Ozone, UV/ozone, ozone/persulfate (PS) and UV/ozone/PS systems were used to mineralize sulfonamides. Sulfadiazine (SDZ), sulfamerazine (SMR) and sulfamethazine (SMZ) were the target compounds. The novel contribution of this study is its determination of the effects of PS addition, sulfonamide structure, pH and salinity on sulfonamide mineralization in ozone-based systems. The mineralization rate of sulfonamides satisfied pseudo-first-order kinetics. The SMZ mineralization rate constant in ozone, UV/ozone, ozone/PS and UV/ozone/PS systems at pH 5 were 0.0058; 0.0101; 0.0069 and 0.0802 min−1, respectively, and those at pH 7 were 0.0075; 0.0116; 0.0083 and 0.0873 min−1, respectively. The increase in the number of methyl substituents in the heterocyclic group of SMZ and the corresponding increase in the steric hindrance of radical addition, reduced mineralization rates below those of SMR and SDZ. The addition of PS promoted sulfonamide mineralization in the ozone-based systems; conversely, salinity inhibited sulfonamide mineralization.

  • Ozone, UV/ozone, ozone/PS and UV/ozone/PS systems were investigated.

  • The mineralization constants of SDZ, SMR and SMZ were compared.

  • The effects of pH, salinity and PS addition on mineralization were determined.

  • SMZ was most refractory and UV/ozone/PS was most effective.

Pharmaceutical compounds, and antibiotics in particular, are contaminants of serious concern in wastewater. They can be detrimental to human health when they reach agricultural soils or water sources owing to the formation of antibiotic-resistant bacteria and genes. Most antibiotics come from the pharmaceutical industry, hospitals, the aquaculture industry and the livestock industry. The continuous discharge of antibiotics even at low concentrations poses a potential threat to the environment and they have been detected in aquatic environments such as lakes, rivers, groundwater, and wastewater (Ngan et al. 2018). Li et al. (2013) detected 22 antibiotics in a municipal wastewater reclamation plant in Beijing, China. The three kinds of antibiotic that were present in greatest quantities were quinolones, sulfonamides, and macrolides with concentrations of 4,916, 2,911, and 365 ng/L, respectively, in the influent of the plant. The influent concentrations of sulfadiazine (SDZ), sulfamerazine (SMR) and sulfamethazine (SMZ) in a wastewater treatment plant (WTP) in Canada were found to be 42, 9.3 and 45 ng/L (Guerra et al. 2014), respectively; and those of SMZ and SMR in a WTP in Korea were 164 and 48 ng/L, respectively, while the corresponding effluent concentrations were 144 and 33 ng/L (Behera et al. 2011; Sim et al. 2013). Unfortunately, the efficiency of treatment of antibiotics in the WTP was limited by their antibacterial property, resulting in their direct discharge into the environment (Villar-Navarro et al. 2018; Osinska et al. 2020). Antibiotics in the environment may lead to the generation of an antibiotic-resistance gene, which can spread by horizontal gene transfer in microorganisms. Antibiotic-resistant bacteria or multi-antibiotic-resistant bacteria are thus generated (Pehrsson et al. 2016), posing a significant threat to human health and the ecosystem (Pruden et al. 2006; Hvistendahl 2012). Hence, SDZ, SMR and SMZ were used as the target compounds in this study.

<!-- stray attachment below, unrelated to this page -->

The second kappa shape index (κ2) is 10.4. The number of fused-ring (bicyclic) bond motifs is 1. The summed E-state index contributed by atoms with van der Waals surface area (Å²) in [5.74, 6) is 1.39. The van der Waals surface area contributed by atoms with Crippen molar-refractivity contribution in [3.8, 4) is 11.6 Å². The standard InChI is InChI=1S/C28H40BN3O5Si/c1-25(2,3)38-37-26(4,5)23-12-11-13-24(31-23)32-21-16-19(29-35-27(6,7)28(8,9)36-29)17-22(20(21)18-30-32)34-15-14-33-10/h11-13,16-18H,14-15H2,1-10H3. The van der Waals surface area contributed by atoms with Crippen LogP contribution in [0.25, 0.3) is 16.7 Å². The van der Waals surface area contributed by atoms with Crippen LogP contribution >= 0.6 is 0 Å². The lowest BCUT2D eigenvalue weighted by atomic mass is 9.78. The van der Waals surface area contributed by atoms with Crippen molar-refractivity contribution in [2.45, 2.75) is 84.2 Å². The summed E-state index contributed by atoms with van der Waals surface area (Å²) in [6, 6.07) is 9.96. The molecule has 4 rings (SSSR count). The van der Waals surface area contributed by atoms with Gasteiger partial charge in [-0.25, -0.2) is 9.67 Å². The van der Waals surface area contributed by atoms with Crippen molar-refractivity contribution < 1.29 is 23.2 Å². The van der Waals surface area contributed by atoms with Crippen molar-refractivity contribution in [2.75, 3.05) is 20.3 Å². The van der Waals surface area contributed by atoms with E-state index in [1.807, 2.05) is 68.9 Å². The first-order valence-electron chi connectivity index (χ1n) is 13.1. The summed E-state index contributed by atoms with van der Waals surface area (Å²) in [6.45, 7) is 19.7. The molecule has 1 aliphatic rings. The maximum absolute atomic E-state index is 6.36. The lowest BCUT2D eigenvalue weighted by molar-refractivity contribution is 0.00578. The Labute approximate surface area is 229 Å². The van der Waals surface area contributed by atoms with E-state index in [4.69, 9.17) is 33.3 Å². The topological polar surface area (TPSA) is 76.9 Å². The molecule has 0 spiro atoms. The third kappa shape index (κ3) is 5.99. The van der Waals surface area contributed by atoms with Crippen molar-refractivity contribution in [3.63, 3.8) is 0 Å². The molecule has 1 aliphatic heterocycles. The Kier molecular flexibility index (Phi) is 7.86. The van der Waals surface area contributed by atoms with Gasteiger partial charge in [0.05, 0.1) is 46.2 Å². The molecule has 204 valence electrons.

Sulfonamides are extremely difficult to eliminate by coagulation, sedimentation, or filtration (Westerhoff et al. 2005). Accordingly, developing economical and efficient methods for degrading sulfonamides in wastewater has attracted considerable attention. Effective advanced treatment processes are needed to prevent the entry of sulfonamides into the natural environment. Advanced oxidation processes (AOPs) can generate highly reactive radicals, such as hydroxyl (HO•), sulfate () and superoxide () radicals, which can degrade sulfonamides and other refractory organic pollutants into biodegradable products with low toxicity (Velo-Gala et al. 2017; Sharma & Feng 2019). Klauson et al. (2019) used heterogeneous photocatalysis, ozonation, and both homogeneous and heterogeneous Fenton-like treatment to degrade sulfamethizole and found that their ozone-based processes had the greatest sulfamethizole decomposition efficiency. The effect of ozone can be improved by the presence of ultraviolent (UV) radiation (Silva et al. 2019) or catalysts, which may be heterogeneous and/or homogeneous (Kasprzyk-Hordern et al. 2003). These external approaches can also promote the decomposition of molecular ozone to HO• or other reactive oxidative radicals. Persulfate (PS) is low cost, is easy to use and exhibits oxidant stability in the ambient environment and it can be activated to form , which is strongly oxidizing. Therefore, PS was used here as the oxidant that is added to ozone-based systems to promote their oxidation efficiency.